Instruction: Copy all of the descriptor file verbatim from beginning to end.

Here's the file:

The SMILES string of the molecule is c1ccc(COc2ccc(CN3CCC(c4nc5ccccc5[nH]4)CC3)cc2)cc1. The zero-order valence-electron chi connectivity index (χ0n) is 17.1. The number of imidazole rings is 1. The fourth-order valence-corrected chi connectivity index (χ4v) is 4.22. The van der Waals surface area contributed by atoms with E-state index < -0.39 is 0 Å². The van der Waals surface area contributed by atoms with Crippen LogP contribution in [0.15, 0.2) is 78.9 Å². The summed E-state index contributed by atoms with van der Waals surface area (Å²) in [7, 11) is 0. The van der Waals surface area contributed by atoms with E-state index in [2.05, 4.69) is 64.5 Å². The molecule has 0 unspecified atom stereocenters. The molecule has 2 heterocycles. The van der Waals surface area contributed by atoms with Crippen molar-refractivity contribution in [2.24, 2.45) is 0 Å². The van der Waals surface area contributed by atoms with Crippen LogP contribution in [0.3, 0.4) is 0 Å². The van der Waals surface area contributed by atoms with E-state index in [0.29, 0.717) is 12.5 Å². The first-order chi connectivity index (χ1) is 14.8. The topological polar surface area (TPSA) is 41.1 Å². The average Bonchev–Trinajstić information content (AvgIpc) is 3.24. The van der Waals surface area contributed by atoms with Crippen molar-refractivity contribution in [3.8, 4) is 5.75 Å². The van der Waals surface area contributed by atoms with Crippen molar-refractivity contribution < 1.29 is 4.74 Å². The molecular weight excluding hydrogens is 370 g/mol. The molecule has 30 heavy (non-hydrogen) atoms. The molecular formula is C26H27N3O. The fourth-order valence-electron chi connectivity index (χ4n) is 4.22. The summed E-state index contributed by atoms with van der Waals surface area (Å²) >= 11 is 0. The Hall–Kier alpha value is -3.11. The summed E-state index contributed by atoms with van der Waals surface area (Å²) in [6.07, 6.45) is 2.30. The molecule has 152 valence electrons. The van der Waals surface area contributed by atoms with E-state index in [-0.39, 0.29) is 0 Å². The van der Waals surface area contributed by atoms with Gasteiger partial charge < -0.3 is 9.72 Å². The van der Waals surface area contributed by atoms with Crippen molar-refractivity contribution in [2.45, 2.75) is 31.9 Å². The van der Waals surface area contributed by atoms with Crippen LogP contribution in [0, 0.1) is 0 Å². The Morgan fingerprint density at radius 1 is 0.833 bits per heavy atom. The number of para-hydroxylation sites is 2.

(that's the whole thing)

The SMILES string of the molecule is c1ccc(COc2ccc(CN3CCC(c4nc5ccccc5[nH]4)CC3)cc2)cc1. The zero-order valence-electron chi connectivity index (χ0n) is 17.1. The number of imidazole rings is 1. The fourth-order valence-corrected chi connectivity index (χ4v) is 4.22. The van der Waals surface area contributed by atoms with E-state index < -0.39 is 0 Å². The van der Waals surface area contributed by atoms with Crippen LogP contribution in [0.15, 0.2) is 78.9 Å². The summed E-state index contributed by atoms with van der Waals surface area (Å²) in [7, 11) is 0. The van der Waals surface area contributed by atoms with E-state index in [2.05, 4.69) is 64.5 Å². The molecule has 0 unspecified atom stereocenters. The molecule has 2 heterocycles. The van der Waals surface area contributed by atoms with Crippen molar-refractivity contribution in [2.24, 2.45) is 0 Å². The van der Waals surface area contributed by atoms with Crippen LogP contribution in [0.3, 0.4) is 0 Å². The van der Waals surface area contributed by atoms with E-state index in [0.29, 0.717) is 12.5 Å². The first-order chi connectivity index (χ1) is 14.8. The topological polar surface area (TPSA) is 41.1 Å². The average Bonchev–Trinajstić information content (AvgIpc) is 3.24. The van der Waals surface area contributed by atoms with Crippen molar-refractivity contribution in [3.8, 4) is 5.75 Å². The van der Waals surface area contributed by atoms with Crippen molar-refractivity contribution < 1.29 is 4.74 Å². The molecular weight excluding hydrogens is 370 g/mol. The molecule has 30 heavy (non-hydrogen) atoms. The molecular formula is C26H27N3O. The fourth-order valence-electron chi connectivity index (χ4n) is 4.22. The summed E-state index contributed by atoms with van der Waals surface area (Å²) >= 11 is 0. The Hall–Kier alpha value is -3.11. The summed E-state index contributed by atoms with van der Waals surface area (Å²) in [6.07, 6.45) is 2.30. The molecule has 152 valence electrons. The van der Waals surface area contributed by atoms with E-state index in [-0.39, 0.29) is 0 Å². The van der Waals surface area contributed by atoms with Gasteiger partial charge < -0.3 is 9.72 Å². The van der Waals surface area contributed by atoms with Crippen molar-refractivity contribution in [2.45, 2.75) is 31.9 Å². The van der Waals surface area contributed by atoms with Crippen LogP contribution in [0, 0.1) is 0 Å². The Morgan fingerprint density at radius 1 is 0.833 bits per heavy atom. The number of para-hydroxylation sites is 2.